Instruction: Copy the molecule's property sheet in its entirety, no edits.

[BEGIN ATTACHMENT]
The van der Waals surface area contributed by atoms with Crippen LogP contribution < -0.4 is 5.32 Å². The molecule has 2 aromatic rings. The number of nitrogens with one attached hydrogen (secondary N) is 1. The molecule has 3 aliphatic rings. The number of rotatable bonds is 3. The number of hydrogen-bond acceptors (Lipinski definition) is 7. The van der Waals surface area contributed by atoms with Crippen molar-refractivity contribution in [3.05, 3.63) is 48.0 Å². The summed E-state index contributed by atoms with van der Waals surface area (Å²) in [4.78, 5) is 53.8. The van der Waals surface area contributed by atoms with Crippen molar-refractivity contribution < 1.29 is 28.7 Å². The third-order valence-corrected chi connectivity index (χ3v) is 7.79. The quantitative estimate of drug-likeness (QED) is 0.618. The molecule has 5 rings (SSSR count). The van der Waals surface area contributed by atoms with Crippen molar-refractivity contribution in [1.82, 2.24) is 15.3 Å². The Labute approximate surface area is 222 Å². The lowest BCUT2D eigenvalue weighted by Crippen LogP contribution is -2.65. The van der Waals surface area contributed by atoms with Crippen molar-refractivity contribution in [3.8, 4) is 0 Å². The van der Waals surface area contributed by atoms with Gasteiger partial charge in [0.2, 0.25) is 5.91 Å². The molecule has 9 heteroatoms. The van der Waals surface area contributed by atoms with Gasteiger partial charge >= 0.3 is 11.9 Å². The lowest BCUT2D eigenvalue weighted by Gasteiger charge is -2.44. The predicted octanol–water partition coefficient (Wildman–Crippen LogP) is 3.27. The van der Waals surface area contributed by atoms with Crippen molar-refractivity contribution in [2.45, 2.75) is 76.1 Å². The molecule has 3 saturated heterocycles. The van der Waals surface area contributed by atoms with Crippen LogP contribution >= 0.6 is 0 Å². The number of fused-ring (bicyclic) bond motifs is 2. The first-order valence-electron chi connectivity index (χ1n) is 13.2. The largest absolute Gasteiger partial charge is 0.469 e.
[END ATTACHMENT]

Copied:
The van der Waals surface area contributed by atoms with Crippen LogP contribution < -0.4 is 5.32 Å². The molecule has 2 aromatic rings. The number of nitrogens with one attached hydrogen (secondary N) is 1. The molecule has 3 aliphatic rings. The number of rotatable bonds is 3. The number of hydrogen-bond acceptors (Lipinski definition) is 7. The van der Waals surface area contributed by atoms with Crippen molar-refractivity contribution in [3.05, 3.63) is 48.0 Å². The summed E-state index contributed by atoms with van der Waals surface area (Å²) in [4.78, 5) is 53.8. The van der Waals surface area contributed by atoms with Crippen molar-refractivity contribution < 1.29 is 28.7 Å². The third-order valence-corrected chi connectivity index (χ3v) is 7.79. The quantitative estimate of drug-likeness (QED) is 0.618. The molecule has 5 rings (SSSR count). The van der Waals surface area contributed by atoms with Crippen molar-refractivity contribution in [1.82, 2.24) is 15.3 Å². The Labute approximate surface area is 222 Å². The lowest BCUT2D eigenvalue weighted by Crippen LogP contribution is -2.65. The van der Waals surface area contributed by atoms with Crippen molar-refractivity contribution in [3.8, 4) is 0 Å². The van der Waals surface area contributed by atoms with Gasteiger partial charge in [0.2, 0.25) is 5.91 Å². The molecule has 9 heteroatoms. The van der Waals surface area contributed by atoms with Gasteiger partial charge >= 0.3 is 11.9 Å². The lowest BCUT2D eigenvalue weighted by Gasteiger charge is -2.44. The predicted octanol–water partition coefficient (Wildman–Crippen LogP) is 3.27. The van der Waals surface area contributed by atoms with Crippen molar-refractivity contribution in [2.45, 2.75) is 76.1 Å². The molecule has 3 saturated heterocycles. The van der Waals surface area contributed by atoms with Crippen LogP contribution >= 0.6 is 0 Å². The number of fused-ring (bicyclic) bond motifs is 2. The first-order valence-electron chi connectivity index (χ1n) is 13.2. The largest absolute Gasteiger partial charge is 0.469 e.